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Officials: Residential activity has slowed down in Garfield County

Pete Fowler
pfowler@postindependent.com
Glenwood Springs, CO Colorado

GARFIELD COUNTY, Colorado ” The credit freeze may fuel a building freeze in Carbondale and elsewhere.

“In 2009 it will be a big drop in construction just because of the economy,” said Carbondale building official Lynn Young. “I think we anticipate a 40 percent drop in building permits for 2009.”

Carbondale issued 154 building permits in 2008, a number similar to the 142 building permits issued in 2007. Most of 2008 seemed similar to previous building activity, but Young said the building department has seen a slowdown recently.



The total number of building permits issued includes everything from single-family homes to multi-use buildings, fences, remodels, accessory dwelling units, demolitions and other categories.

Glenwood Springs issued 316 building permits in 2008, and 305 were issued in 2007. There were 365 issued in 2006, 350 in 2005 and 338 in 2004. Permits for new single family homes dropped from 33 in 2005 to five in 2008. There were also five permits issued for new single family homes in 2007.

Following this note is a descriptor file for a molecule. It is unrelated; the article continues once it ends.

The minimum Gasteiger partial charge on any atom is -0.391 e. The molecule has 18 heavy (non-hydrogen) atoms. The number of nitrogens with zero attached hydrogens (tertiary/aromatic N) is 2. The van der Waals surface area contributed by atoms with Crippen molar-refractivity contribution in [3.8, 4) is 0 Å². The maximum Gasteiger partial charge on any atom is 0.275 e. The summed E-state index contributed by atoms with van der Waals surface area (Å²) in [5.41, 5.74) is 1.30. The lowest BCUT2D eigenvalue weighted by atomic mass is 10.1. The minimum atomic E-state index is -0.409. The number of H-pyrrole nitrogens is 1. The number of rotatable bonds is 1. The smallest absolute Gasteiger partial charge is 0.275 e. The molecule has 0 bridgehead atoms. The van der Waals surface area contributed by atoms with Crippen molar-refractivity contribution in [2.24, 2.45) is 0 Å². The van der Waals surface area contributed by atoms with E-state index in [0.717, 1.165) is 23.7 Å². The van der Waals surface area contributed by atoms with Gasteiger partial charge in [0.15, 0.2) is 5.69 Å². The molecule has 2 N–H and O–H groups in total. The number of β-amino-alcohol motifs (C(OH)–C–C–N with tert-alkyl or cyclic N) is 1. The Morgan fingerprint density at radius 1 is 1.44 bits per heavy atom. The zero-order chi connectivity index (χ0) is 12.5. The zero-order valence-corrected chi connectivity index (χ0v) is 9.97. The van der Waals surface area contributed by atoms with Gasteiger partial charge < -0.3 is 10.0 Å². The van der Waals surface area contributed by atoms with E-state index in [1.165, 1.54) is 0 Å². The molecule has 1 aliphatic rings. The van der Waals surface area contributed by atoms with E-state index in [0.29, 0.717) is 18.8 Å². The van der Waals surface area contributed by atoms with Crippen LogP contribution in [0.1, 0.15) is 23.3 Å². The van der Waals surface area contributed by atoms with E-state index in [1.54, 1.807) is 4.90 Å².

“I think (2008) was similar to 2007,” said Glenwood Springs building official Pat Seydel.

He said 2009 will probably be fairly similar in building activity to 2008, in part because Glenwood Springs doesn’t have the space for much new construction. The lack of space had already limited new construction so there’s not as much room for a significant drop.

But the building department is expecting construction to begin on a few large commercial projects like two hotels at Glenwood Meadows, the Roaring Fork Lodge near the Sunlight Bridge, and a 64-unit apartment building in West Glenwood Springs.



In Rifle, 223 building permits were issued in 2008, not counting December. That compares to 280 in 2007, 223 in 2006 and 151 in 2005. Permits specifically for single family homes dropped from 109 in 2005 to 11 in 2008.

Rifle building official Jerry Long said, “We have seen residential slow down quite a bit,” but commercial development has increased.

“That’s typical because residential competes with commercial for labor, materials and land, so once residential backs off, commercial has the ability to snag those resources.”

Nationally, the sentiment among homebuilders sank to a new low this month, with the National Association of Home Builders saying its preliminary Housing Market Index was eight, down from nine last month, according to Reuters news.

Ratings below 50 mean more builders view market conditions as poor rather than favorable. The rating of eight is the lowest on record since the measurement began in 1985.


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